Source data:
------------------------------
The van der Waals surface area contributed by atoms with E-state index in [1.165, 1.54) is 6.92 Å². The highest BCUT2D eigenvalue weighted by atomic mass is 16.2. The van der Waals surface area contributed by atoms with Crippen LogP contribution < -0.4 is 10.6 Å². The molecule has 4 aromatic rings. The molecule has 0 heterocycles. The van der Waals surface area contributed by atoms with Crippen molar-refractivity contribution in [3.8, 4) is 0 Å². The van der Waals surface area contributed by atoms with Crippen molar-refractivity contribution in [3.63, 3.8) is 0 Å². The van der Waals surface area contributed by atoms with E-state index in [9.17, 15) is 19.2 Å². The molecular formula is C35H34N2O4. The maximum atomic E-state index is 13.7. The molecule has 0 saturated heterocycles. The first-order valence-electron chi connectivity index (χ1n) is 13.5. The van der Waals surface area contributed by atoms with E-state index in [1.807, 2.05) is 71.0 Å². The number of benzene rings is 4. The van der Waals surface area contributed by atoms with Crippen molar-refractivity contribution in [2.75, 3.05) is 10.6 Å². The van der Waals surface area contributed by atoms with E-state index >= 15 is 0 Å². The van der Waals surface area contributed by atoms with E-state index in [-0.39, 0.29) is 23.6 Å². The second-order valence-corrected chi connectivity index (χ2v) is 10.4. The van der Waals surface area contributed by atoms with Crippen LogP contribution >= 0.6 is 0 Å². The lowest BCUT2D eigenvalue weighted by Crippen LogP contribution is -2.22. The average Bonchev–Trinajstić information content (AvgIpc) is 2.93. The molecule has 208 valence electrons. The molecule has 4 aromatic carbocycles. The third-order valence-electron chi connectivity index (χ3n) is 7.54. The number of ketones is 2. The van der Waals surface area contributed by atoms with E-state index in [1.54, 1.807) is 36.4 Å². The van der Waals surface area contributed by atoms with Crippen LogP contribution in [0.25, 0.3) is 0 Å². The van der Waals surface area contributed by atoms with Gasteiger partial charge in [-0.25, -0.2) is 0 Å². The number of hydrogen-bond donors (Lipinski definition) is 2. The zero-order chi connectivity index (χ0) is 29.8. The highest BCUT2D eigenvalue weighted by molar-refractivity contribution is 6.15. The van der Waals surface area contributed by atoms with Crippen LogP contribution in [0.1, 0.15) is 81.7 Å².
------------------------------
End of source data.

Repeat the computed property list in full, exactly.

The van der Waals surface area contributed by atoms with E-state index in [1.165, 1.54) is 6.92 Å². The highest BCUT2D eigenvalue weighted by atomic mass is 16.2. The van der Waals surface area contributed by atoms with Crippen LogP contribution < -0.4 is 10.6 Å². The molecule has 4 aromatic rings. The molecule has 0 heterocycles. The van der Waals surface area contributed by atoms with Crippen molar-refractivity contribution in [3.8, 4) is 0 Å². The van der Waals surface area contributed by atoms with Crippen molar-refractivity contribution in [3.63, 3.8) is 0 Å². The van der Waals surface area contributed by atoms with E-state index in [9.17, 15) is 19.2 Å². The molecular formula is C35H34N2O4. The maximum atomic E-state index is 13.7. The molecule has 0 saturated heterocycles. The first-order valence-electron chi connectivity index (χ1n) is 13.5. The van der Waals surface area contributed by atoms with E-state index in [1.807, 2.05) is 71.0 Å². The number of benzene rings is 4. The van der Waals surface area contributed by atoms with Crippen molar-refractivity contribution in [2.75, 3.05) is 10.6 Å². The van der Waals surface area contributed by atoms with E-state index >= 15 is 0 Å². The van der Waals surface area contributed by atoms with E-state index in [-0.39, 0.29) is 23.6 Å². The second-order valence-corrected chi connectivity index (χ2v) is 10.4. The van der Waals surface area contributed by atoms with Crippen LogP contribution >= 0.6 is 0 Å². The lowest BCUT2D eigenvalue weighted by Crippen LogP contribution is -2.22. The average Bonchev–Trinajstić information content (AvgIpc) is 2.93. The molecule has 208 valence electrons. The molecule has 4 aromatic carbocycles. The third-order valence-electron chi connectivity index (χ3n) is 7.54. The number of ketones is 2. The van der Waals surface area contributed by atoms with E-state index in [1.54, 1.807) is 36.4 Å². The van der Waals surface area contributed by atoms with Crippen LogP contribution in [0.25, 0.3) is 0 Å². The van der Waals surface area contributed by atoms with Gasteiger partial charge in [-0.25, -0.2) is 0 Å². The number of hydrogen-bond donors (Lipinski definition) is 2. The zero-order chi connectivity index (χ0) is 29.8. The highest BCUT2D eigenvalue weighted by molar-refractivity contribution is 6.15. The van der Waals surface area contributed by atoms with Crippen LogP contribution in [0.1, 0.15) is 81.7 Å².